Tony Stewart was credited with a sixth-place finish, though Ty Dillon drove the No. 14 Chevrolet to the checkered flag. After the first caution on Lap 50, the XFINITY Series regular replaced the three-time Cup Series champion behind the wheel.
The Cup veteran admitted that “it sucked” having to get out of the racecar, but it was part of the deal to get him back in the car last weekend in Richmond.
Clint Bowyer, Landon Cassill, Michael Waltrip, Cole Whitt, Bobby Labonte and the aforementioned Gilliland all posted season best finishes on Sunday.
The biggest incident of the afternoon came with 28 laps to go when Kurt Busch got into the rear of Jimmie Johnson spinning him into the wall, causing a 17 car crash. Daytona 500 winner, Denny Hamlin was one of the drivers involved in the accident.
With eight laps to go Michael McDowell, spun Danica Patrick, clipping the side of Matt Kenseth’s machine and causing him to flip into the inside fence. The No. 20 car was one of the strongest racecars throughout the day leading 39 laps, finishing a disappointing 23rd.
Coming to the checkered flag was the last crash that saw 2014 Sprint Cup champion Kevin Harvick get airborne, hitting the outside retaining wall. Eight cars came across the checkered flag with damage due to this incident.
Dale Earnhardt, Jr. Carl Edwards and Kasey Kahne all finished toward the rear with each driver had multiple problems at the 2.66-mile track.
In all, 33 out of the 40 cars received some kind of damage throughout the wildest race of the season to date.
The Cup Series will head to the Midwest for some night racing next Saturday in Kansas, with Johnson the defending winner. It was the controversy in the fall that led to the Kenseth and Joey Logano drama that saw its latest chapter on Sunday when the No. 22 car forced the No. 20 Toyota below the yellow line.
After the event had concluded Kenseth pointed his finger out of displeasure at Logano, where the 25-year-old shrugged his shoulders and chuckled.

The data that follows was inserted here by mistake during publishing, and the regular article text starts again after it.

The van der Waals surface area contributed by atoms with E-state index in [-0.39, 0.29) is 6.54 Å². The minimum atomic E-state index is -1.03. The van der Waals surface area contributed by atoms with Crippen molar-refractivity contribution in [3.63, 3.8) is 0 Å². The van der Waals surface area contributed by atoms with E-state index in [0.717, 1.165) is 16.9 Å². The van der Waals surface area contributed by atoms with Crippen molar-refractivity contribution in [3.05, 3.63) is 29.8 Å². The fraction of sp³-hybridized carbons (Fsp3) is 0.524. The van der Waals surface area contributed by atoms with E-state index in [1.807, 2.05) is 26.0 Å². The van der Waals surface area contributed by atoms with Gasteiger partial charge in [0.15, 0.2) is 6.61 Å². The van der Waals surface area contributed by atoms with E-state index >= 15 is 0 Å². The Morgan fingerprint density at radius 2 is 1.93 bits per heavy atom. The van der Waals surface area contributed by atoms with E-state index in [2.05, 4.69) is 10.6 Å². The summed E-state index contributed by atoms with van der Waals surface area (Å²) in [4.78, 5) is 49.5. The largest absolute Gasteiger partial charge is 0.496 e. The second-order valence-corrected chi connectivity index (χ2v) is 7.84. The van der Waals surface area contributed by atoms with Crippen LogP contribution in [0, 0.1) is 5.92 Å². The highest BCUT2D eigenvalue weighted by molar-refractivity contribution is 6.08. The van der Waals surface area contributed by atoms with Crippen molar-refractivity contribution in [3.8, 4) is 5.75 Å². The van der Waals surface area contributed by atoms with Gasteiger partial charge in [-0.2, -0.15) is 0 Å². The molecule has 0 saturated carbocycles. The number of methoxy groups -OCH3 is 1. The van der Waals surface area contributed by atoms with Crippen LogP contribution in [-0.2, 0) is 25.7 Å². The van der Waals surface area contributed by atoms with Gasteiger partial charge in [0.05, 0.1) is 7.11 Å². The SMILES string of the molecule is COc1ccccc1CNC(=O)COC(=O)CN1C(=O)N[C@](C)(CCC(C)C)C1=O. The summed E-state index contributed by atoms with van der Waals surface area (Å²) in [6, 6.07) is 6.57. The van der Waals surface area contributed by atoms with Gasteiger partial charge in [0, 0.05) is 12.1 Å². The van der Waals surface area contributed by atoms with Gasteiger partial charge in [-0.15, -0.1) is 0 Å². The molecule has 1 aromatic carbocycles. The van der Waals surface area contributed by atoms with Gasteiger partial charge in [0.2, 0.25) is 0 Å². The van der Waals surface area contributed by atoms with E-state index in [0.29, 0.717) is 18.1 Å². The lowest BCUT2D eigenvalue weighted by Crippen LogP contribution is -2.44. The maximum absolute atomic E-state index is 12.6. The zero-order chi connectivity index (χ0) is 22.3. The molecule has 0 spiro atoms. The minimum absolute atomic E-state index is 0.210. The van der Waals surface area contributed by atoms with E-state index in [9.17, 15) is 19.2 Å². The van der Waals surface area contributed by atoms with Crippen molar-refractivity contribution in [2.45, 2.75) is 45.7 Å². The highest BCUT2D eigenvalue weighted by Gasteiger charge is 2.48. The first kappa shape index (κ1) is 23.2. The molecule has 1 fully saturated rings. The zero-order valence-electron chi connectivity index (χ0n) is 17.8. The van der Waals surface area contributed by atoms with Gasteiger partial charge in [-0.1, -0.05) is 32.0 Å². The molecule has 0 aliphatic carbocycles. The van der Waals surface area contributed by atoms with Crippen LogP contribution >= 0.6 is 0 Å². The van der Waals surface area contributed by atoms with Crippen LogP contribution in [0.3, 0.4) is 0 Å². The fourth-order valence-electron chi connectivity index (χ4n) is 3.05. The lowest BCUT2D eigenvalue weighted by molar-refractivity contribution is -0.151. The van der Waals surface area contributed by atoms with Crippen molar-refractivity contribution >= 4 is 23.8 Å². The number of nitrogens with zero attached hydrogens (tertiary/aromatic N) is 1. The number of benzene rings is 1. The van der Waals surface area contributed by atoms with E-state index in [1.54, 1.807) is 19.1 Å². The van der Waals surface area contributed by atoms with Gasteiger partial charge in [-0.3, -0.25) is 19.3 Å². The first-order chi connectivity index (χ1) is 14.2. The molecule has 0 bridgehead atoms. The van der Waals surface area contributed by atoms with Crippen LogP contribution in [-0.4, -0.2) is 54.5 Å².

Practice hardly matters at Talladega unless a team crashes due to the unpredictability of the event. Fortunately, there were no incidents in either of the two sessions on Friday.
In opening practice, Jamie McMurray paced the field at 199.737 mph. The No. 1 Chevrolet was on track for 16 laps, most of them coming in the draft, where he set his quick time.
Daytona 500 pole-sitter, Chase Elliott slated the No. 24 just behind McMurray at 199.729 mph. Kurt Busch, at 199.409 mph was third, with Stewart-Haas Racing teammate Danica Patrick in fourth at 199.384 mph and Trevor Bayne rounded out the top five at 199.317 mph.
30 teams posted a 10 consecutive lap run and Kyle Larson topped that list at 195.541 mph. On single lap speeds the No. 42 car was ninth overall.
Teams such as the Wood Brothers, Front Row Motorsports, Premium Motorsports and The Motorsports Group were all racing the weather with drivers Ryan Blaney, David Gilliland, Cole Whitt, Michael Waltrip and Josh Wise.
With the new charter system, none of those five drivers have a guaranteed spot in the main event on Sunday. Prior to the 2016 season, 36 teams were granted a charter giving them a position in each of the races this season and with qualifying being questionable for Saturday, each team needed to lay down a quick lap.
The slowest was Wise in 35th at 194.551 mph and if qualifying were to get cancelled he would miss the show.
The fall winner at Talladega, Joey Logano led final practice at 196.290 mph. Slated just behind him was Blaney at 196.239 mph.
Both Elliott and Patrick were in the top five in each session as the No. 24 car had a lap at 196.185 mph and the No. 10 machine was fourth at 195.094. Brian Scott completed the top five at 195.003.
Patrick also held the point on best 10 lap averages, though only a handful of drivers made a run of at least 10 laps. Three of the other four drivers were from the Hendrick Motorsports stable, with Jimmie Johnson as the odd man out.
Tony Stewart climbed into the No. 14 Chevrolet with roughly 15 minutes remaining to make his first laps of the day. The team worked on swapping Ty Dillon and he out of the car as the three-time Cup champion will only participate in the race until the first caution due to his lingering back injury.
Qualifying is set to begin on Saturday at 12:30 p.m. There will be a new pole-sitter from last year as Jeff Gordon won the pole for Sunday.